My friend and colleague Jonathan Lindström is a talented man. He started out as a teen amateur astronomer and local historian of his dad’s coastal Estonian heritage, became a field archaeologist, then an ad copy-writer, then a museum staff writer and artist, and now he’s a freelance science writer and artist contracted by Sweden’s largest publishing house.
Jonathan called me the other day and told me a new kids’ book he’s been telling me about had come from the printers. It’s named Dödshuset. Mysteriet från stenåldern, “The House of Death: a Stone Age mystery”, and it’s all about a contract excavation he directed back in 1993. I went by his place after work and received an inscribed copy — incredible stuff!
Get this. The man excavates the well-preserved remains of a unique mortuary house full of cool finds from about 2400 cal BC (very late Corded Ware or Battle Axe Culture, if you must know). He produces a report, a monograph and a number of papers. And now he’s turned all his data and 14 years of thinking about the site into a lavishly illustrated 62-page pop-sci book for kids! And he covers every imaginable aspect of the site, from discovery and documentation through architectural reconstruction, osteology and interregional cultural context to cosmological models and religious beliefs. Our shared archaeological hero Mats P. Malmer even makes an appearance. I stand in awe.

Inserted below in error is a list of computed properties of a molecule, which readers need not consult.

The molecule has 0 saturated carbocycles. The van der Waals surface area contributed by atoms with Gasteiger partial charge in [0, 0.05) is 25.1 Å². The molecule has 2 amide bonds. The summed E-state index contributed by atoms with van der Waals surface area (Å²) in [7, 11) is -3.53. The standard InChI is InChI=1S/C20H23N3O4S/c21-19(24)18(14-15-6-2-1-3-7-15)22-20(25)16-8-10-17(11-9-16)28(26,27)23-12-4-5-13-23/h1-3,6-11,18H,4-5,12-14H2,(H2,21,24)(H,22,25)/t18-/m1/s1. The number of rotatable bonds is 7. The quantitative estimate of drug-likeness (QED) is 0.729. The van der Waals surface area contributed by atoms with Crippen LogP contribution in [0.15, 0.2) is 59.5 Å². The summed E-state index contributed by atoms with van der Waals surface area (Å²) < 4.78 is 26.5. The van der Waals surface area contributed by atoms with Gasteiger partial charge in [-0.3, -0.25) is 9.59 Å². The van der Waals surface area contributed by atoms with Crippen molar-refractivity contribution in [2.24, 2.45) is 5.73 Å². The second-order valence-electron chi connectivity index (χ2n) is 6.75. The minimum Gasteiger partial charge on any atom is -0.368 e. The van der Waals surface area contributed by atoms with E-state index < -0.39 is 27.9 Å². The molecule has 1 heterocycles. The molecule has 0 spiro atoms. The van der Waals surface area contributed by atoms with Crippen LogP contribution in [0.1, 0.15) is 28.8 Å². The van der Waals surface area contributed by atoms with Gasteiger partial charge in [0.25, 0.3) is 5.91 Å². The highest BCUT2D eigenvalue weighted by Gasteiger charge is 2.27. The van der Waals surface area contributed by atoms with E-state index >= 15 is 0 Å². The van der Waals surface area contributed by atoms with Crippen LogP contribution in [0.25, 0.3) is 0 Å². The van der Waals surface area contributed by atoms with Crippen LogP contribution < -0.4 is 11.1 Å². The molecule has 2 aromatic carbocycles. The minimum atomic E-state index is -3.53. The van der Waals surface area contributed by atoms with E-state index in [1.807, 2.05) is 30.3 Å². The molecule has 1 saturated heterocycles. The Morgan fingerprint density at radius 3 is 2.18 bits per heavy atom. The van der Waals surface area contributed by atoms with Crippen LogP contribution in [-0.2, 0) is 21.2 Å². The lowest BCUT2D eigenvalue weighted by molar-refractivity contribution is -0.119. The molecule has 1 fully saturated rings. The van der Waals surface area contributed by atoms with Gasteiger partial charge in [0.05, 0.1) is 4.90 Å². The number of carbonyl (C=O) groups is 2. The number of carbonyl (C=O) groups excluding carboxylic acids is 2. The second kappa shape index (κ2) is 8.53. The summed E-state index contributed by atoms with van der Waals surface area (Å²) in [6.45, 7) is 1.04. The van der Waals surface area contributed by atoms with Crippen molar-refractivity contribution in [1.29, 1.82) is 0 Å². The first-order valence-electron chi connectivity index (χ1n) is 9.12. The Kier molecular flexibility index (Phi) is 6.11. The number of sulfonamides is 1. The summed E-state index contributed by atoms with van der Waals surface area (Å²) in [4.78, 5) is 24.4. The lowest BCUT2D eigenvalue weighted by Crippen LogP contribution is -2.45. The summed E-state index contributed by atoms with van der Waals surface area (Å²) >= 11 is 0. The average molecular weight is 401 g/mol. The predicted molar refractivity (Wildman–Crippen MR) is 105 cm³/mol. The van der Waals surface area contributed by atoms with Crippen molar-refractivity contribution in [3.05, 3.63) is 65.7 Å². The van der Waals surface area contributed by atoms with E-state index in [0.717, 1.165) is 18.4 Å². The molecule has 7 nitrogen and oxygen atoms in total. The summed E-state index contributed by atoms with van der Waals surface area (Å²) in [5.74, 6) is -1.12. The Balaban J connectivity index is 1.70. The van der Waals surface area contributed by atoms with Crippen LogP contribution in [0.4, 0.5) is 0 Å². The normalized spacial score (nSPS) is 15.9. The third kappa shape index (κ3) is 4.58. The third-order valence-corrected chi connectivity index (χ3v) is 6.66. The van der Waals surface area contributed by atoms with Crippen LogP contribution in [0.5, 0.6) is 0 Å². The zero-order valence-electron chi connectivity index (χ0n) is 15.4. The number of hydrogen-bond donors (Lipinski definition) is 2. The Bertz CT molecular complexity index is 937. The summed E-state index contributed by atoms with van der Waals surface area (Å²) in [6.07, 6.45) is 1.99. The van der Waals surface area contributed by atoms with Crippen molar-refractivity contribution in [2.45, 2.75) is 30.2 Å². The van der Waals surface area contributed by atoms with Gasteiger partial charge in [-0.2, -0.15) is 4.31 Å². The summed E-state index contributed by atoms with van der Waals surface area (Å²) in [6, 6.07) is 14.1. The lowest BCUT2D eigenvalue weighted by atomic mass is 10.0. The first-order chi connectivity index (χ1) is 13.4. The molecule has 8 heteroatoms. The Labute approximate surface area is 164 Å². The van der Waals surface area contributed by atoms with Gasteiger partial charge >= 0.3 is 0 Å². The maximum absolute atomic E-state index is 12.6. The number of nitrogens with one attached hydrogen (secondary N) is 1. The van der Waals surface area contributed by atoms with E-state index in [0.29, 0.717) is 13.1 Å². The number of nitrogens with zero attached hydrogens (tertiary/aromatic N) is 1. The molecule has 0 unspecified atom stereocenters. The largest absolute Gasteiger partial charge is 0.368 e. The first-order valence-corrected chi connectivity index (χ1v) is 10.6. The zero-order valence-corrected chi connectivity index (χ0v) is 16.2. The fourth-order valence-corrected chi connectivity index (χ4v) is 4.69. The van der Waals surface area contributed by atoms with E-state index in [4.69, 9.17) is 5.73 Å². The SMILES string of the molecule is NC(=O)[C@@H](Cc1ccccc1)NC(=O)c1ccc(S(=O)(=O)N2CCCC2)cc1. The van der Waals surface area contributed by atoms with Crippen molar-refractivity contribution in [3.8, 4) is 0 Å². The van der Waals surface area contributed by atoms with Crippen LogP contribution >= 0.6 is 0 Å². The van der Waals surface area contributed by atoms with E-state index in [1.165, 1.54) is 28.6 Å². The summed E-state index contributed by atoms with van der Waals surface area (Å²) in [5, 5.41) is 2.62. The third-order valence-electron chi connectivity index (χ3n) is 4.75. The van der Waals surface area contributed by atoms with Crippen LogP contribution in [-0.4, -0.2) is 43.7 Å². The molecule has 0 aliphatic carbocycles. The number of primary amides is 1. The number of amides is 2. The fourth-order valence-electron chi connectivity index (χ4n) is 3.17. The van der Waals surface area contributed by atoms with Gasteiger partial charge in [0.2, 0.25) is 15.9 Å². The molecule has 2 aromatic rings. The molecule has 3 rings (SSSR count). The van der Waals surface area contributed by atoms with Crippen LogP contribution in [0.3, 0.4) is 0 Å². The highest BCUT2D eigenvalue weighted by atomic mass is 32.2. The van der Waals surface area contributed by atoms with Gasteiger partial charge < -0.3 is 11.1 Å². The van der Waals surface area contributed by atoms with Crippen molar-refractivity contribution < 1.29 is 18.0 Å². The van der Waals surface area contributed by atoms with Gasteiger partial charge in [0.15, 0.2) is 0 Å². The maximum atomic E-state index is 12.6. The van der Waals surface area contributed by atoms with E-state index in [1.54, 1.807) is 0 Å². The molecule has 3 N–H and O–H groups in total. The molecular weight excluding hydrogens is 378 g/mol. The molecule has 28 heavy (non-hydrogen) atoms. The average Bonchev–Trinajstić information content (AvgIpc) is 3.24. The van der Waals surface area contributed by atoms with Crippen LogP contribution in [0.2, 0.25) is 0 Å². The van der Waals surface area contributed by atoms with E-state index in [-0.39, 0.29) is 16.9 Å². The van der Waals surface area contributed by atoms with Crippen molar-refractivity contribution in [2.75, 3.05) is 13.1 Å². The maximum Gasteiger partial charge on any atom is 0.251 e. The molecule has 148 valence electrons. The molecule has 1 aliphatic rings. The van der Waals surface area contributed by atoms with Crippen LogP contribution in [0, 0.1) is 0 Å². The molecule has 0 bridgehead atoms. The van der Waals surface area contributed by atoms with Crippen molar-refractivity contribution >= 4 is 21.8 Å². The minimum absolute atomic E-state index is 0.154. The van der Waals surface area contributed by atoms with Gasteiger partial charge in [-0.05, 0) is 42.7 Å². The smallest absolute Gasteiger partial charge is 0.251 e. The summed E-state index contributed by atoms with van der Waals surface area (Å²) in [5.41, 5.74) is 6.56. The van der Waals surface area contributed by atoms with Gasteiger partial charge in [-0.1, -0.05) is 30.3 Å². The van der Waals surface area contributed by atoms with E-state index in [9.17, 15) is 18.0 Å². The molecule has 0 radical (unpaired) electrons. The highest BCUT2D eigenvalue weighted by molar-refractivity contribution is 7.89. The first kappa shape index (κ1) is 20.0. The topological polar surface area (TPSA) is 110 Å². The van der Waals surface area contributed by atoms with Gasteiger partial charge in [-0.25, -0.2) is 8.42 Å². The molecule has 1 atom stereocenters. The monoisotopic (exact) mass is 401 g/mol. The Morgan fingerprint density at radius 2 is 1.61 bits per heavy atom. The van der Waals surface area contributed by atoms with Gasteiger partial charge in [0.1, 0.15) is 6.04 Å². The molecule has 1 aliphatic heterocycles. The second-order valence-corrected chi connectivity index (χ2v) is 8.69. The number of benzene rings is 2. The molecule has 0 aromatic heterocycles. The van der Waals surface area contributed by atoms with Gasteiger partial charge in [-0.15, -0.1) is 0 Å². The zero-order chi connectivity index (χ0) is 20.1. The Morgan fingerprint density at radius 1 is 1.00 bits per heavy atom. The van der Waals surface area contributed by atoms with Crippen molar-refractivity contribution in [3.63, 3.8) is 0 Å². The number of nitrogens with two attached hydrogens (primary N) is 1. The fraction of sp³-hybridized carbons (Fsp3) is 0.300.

If you know Swedish, buy the book for yourself and any kids you happen to have around. If you don’t know Swedish, buy the rights to the thing and publish it abroad!
Lindtröm, Jonathan. 2007. Dödshuset. Mysteriet från stenåldern. Stockholm: Bonnier Carlsen. 62 pp. ISBN 978-91-638-4173-6.
[More blog entries about archaeology, children, Sweden, neolithic, popsci, books; böcker, arkeologi, Södermanland, stenåldern, populärvetenskap, barnböcker, barn.]